Glad to see at least one home is creating practical and inventive solutions to the problem of leavers though!

  15. sistermillicent

    sistermillicent Registered User

    Jan 30, 2009
    #15 sistermillicent, Sep 15, 2010
    Last edited: Sep 15, 2010
    I love the idea of the bus stop, I wonder whether it would work at home?

    I would be very unhappy at the thought of my mum not being secure.
  16. Linda60

    Linda60 Registered User

    Oct 29, 2009
    How reassuring to read these posts. I took Mum to a care home last Friday. it was a long journey for her but she is now very near me. I went to call in yesterday and was told she had joined in activities and was settling well. I then went to her room, she wasn't there but everything was packed. As she hadn't seen me I ran away so she couldn't ask me to take her home! I spoke to staff and they said not to worry they would unpack.Realising that packing is more common than I thought I hope I can cope with it next time.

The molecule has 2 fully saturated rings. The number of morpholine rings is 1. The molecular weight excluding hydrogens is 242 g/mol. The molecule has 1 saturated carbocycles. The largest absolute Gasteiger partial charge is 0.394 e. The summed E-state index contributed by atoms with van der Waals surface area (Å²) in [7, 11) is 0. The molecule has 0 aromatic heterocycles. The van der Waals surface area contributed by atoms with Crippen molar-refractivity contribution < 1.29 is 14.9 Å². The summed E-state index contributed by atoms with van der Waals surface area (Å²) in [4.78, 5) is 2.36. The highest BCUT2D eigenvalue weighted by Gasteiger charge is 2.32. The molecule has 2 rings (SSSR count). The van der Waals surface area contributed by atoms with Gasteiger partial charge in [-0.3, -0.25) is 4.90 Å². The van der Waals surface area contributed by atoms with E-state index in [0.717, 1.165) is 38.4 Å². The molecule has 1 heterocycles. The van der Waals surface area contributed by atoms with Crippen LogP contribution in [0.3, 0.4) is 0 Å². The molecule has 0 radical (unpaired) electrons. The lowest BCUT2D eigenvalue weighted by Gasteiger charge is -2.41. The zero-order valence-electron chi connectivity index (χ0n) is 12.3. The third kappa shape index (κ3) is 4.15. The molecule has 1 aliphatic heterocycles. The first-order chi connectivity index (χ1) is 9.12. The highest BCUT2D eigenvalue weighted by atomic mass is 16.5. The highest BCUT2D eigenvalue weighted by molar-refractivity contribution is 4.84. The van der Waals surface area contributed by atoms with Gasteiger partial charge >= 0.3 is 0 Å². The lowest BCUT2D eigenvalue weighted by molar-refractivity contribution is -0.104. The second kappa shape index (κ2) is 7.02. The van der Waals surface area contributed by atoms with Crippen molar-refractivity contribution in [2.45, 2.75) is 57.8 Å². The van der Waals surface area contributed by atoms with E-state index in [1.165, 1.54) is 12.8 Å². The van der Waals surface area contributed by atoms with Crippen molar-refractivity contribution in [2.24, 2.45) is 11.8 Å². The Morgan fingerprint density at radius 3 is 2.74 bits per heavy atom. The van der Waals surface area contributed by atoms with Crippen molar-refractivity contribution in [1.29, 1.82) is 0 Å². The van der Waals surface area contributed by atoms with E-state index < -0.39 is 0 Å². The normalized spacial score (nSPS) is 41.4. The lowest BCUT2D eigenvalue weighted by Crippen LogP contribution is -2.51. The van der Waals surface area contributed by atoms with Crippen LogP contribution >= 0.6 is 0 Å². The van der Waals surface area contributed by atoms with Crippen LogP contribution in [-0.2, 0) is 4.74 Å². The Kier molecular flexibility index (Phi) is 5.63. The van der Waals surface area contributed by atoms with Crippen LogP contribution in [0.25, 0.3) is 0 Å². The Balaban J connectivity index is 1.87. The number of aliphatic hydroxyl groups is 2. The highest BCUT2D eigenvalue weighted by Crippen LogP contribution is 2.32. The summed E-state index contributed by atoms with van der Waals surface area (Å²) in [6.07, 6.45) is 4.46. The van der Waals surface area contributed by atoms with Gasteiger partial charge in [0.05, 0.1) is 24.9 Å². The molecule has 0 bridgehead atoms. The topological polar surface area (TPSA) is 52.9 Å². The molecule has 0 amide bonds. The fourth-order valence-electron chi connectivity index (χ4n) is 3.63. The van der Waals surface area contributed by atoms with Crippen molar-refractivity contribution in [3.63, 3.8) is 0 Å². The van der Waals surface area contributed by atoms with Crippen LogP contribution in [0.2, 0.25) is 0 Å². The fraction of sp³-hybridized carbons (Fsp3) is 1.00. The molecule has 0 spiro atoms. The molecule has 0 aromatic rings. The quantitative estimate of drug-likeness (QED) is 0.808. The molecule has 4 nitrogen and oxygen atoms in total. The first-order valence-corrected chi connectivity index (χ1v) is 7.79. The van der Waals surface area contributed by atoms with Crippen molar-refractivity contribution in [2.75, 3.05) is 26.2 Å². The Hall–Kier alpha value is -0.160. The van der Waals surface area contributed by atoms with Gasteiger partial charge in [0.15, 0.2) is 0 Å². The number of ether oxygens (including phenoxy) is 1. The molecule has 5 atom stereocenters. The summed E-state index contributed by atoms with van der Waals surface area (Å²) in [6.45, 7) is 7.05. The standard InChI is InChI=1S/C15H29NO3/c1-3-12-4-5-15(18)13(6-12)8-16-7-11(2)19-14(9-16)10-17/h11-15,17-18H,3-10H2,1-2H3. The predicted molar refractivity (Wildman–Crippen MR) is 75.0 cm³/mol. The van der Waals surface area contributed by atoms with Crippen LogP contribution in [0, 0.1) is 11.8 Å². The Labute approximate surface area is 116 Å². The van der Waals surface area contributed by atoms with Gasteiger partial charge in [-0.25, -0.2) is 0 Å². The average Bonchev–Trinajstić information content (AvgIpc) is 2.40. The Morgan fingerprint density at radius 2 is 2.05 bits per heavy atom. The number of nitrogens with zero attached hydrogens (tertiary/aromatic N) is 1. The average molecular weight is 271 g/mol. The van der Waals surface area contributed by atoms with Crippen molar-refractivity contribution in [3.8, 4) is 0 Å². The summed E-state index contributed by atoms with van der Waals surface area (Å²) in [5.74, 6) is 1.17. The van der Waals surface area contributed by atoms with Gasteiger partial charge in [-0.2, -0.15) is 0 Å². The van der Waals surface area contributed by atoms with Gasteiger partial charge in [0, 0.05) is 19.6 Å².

17. roseplum

    roseplum Registered User

    Mar 4, 2010
    Where I work, we have residents that do the same, pack their bags up to ten times every day to go home. If there are no bags, they will ask for bags so they can pack.

    I personally don't think it's right to lock the wardrobe to stop this behavior. Instead we try to distract from this. We let them pack/unpack as much as they like. If they are happy doing this, fine.
    I ask them for help with MY packing, and provide a bunch of towels and napkins, and they gladly help me "pack" my things. It temporarily takes their mind off why they were packing in the first place.
  18. serena

    serena Registered User

    Jul 17, 2010
    #18 serena, Sep 17, 2010
    Last edited: Sep 17, 2010

    I find the locking wardrobes issue disturbing too. My Mum sorts and moves clothes from Wardrobe to cupboards, in her case this seems to be more a sorting than packing activity.